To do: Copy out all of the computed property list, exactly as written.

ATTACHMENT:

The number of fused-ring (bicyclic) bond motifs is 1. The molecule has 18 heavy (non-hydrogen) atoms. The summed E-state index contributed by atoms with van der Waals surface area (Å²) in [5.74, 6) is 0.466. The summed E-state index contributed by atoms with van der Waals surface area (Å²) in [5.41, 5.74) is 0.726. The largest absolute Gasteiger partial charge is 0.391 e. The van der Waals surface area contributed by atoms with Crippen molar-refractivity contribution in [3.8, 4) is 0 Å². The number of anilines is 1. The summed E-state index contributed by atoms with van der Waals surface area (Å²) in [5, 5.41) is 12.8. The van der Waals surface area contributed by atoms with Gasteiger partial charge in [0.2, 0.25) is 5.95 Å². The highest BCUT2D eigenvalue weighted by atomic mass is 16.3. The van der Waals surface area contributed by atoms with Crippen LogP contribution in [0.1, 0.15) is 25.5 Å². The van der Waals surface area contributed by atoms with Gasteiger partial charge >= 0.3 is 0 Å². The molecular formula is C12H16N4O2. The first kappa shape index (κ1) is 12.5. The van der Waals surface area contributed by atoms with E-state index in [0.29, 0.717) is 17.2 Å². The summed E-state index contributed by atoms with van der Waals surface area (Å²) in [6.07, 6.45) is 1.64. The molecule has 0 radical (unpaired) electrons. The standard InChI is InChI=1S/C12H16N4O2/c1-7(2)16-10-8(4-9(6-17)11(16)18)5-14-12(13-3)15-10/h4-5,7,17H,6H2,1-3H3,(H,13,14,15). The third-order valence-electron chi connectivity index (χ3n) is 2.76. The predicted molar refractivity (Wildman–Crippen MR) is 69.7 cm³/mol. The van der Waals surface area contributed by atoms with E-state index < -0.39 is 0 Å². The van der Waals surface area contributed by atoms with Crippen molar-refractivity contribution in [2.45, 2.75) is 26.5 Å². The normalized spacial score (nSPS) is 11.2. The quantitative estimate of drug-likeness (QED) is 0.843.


The number of fused-ring (bicyclic) bond motifs is 1. The molecule has 18 heavy (non-hydrogen) atoms. The summed E-state index contributed by atoms with van der Waals surface area (Å²) in [5.74, 6) is 0.466. The summed E-state index contributed by atoms with van der Waals surface area (Å²) in [5.41, 5.74) is 0.726. The largest absolute Gasteiger partial charge is 0.391 e. The van der Waals surface area contributed by atoms with Crippen molar-refractivity contribution in [3.8, 4) is 0 Å². The number of anilines is 1. The summed E-state index contributed by atoms with van der Waals surface area (Å²) in [5, 5.41) is 12.8. The van der Waals surface area contributed by atoms with Gasteiger partial charge in [0.2, 0.25) is 5.95 Å². The highest BCUT2D eigenvalue weighted by atomic mass is 16.3. The van der Waals surface area contributed by atoms with Crippen LogP contribution in [0.1, 0.15) is 25.5 Å². The van der Waals surface area contributed by atoms with Gasteiger partial charge >= 0.3 is 0 Å². The molecular formula is C12H16N4O2. The first kappa shape index (κ1) is 12.5. The van der Waals surface area contributed by atoms with E-state index in [0.29, 0.717) is 17.2 Å². The summed E-state index contributed by atoms with van der Waals surface area (Å²) in [6.07, 6.45) is 1.64. The molecule has 0 radical (unpaired) electrons. The standard InChI is InChI=1S/C12H16N4O2/c1-7(2)16-10-8(4-9(6-17)11(16)18)5-14-12(13-3)15-10/h4-5,7,17H,6H2,1-3H3,(H,13,14,15). The third-order valence-electron chi connectivity index (χ3n) is 2.76. The predicted molar refractivity (Wildman–Crippen MR) is 69.7 cm³/mol. The van der Waals surface area contributed by atoms with E-state index < -0.39 is 0 Å². The van der Waals surface area contributed by atoms with Crippen molar-refractivity contribution in [2.45, 2.75) is 26.5 Å². The normalized spacial score (nSPS) is 11.2. The quantitative estimate of drug-likeness (QED) is 0.843.